Of all the fields, in all the towns, in all the world, the emu now going by the name of Big Bird walked into theirs.
A wandering emu couldn’t have asked for a better temporary home when it picked its way into the Selbys’ field on Sunday. The animal-loving Selbys – Pat, Terry and their twin teenage daughters — already have three dogs and four cats at their home near Deer Park off U.S. 63 between Columbia and Ashland.
The Selbys had heard rumors of a strange bird the day before from neighbors, but they figured the emu was long gone.
Then on Sunday, a passing motorist stopped and knocked on the Selbys’ door and said that an emu was lingering in the field next to their house. Intrigued, the whole family came out to look and spotted the bird. Terry Selby whistled at it, and before he knew it, the emu was approaching.
“He was basically whistling to it like a bird, and I don’t know whether it was hungry, but it just came right up to him,” Pat Selby said. The emu followed Terry right into the dog pen next to their house.
The next step was figuring out what to do with the emu. Pat called neighbors, animal rescue organizations and whoever else she could think of.
“I feel it is so docile, it just has to be somebody’s pet,” Pat Selby said.
After consulting with a woman in Hallsville who raises emus, the Selbys began giving it water and feeding it dry dog food. For now, they’re calling it Big Bird, and even the family’s three collies seem to be enjoying the novelty, sniffing at the bird through the fence.
Big Bird is the second nomadic emu reported in Columbia in the last two weeks. On Dec. 23, a 5-foot emu escaped from D-D Farm Animal Sanctuary and Rescue and was captured by Columbia Animal Control as it strolled along Range Line Street.
But Deb Tolentino of D-D Farm, which has housed as many as six emus at a time, is emphatic: This bird isn’t hers. The Selbys’ guest may just be someone’s rejected pet.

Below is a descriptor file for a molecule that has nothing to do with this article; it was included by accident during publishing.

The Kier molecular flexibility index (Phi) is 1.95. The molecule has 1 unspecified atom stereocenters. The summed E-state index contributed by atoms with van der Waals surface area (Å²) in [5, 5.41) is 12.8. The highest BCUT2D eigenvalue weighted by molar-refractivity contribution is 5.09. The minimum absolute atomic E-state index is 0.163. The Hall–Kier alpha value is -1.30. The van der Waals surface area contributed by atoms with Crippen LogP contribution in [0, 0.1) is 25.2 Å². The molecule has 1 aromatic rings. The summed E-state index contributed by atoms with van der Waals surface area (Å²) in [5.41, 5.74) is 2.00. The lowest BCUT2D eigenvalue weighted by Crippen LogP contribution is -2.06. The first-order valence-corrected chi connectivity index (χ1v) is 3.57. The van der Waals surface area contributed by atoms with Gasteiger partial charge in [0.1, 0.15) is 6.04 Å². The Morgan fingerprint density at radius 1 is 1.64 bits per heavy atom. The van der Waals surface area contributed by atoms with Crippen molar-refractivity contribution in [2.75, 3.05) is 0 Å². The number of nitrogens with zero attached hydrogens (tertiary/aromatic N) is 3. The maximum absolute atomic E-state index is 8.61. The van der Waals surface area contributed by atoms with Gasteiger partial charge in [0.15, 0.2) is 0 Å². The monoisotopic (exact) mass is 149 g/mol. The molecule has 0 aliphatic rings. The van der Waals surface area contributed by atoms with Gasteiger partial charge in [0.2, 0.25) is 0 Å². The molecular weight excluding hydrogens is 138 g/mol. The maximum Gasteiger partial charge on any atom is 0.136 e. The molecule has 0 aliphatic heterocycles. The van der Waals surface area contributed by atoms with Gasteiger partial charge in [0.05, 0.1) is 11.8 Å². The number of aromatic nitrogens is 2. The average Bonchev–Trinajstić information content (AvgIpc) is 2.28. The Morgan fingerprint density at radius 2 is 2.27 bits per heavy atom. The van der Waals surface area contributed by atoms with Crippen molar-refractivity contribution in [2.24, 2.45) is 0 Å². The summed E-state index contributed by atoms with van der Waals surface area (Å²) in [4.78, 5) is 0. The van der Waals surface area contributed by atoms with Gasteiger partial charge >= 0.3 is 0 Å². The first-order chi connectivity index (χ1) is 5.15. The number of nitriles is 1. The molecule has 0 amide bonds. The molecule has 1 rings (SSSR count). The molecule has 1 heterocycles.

“People have these birds and they just don’t want them,” Tolentino said. “For one, they are big, they require quite a bit of room and if they start to run, good luck catching them. And they can kick really, really hard. If they hit you with a claw they can eviscerate you,” she said.
That makes them pretty undesirable pets for most people, she said. “There was a big market for them a while ago, for their meat and oil,” Tolentino said, but the emu market pretty much went bust.
Meanwhile, Columbia Animal Control has classified the bird as livestock and won’t impound it unless it poses a traffic problem.
“If she (Pat Selby) can get it here, we can do something with it,” Jason Ramsey, director of development and public relations at the Columbia Humane Society, said.
Pat Selby said her family is not looking to keep the emu and is still holding out hope that the rightful owner will contact her.
“I know what it is like to lose a pet, and if it is a pet I just assume the owner would be looking for it,” she said.
As of Monday, Columbia Animal Control, the Columbia Police Department and the Boone County Sheriff’s Department had not received a report of a missing emu.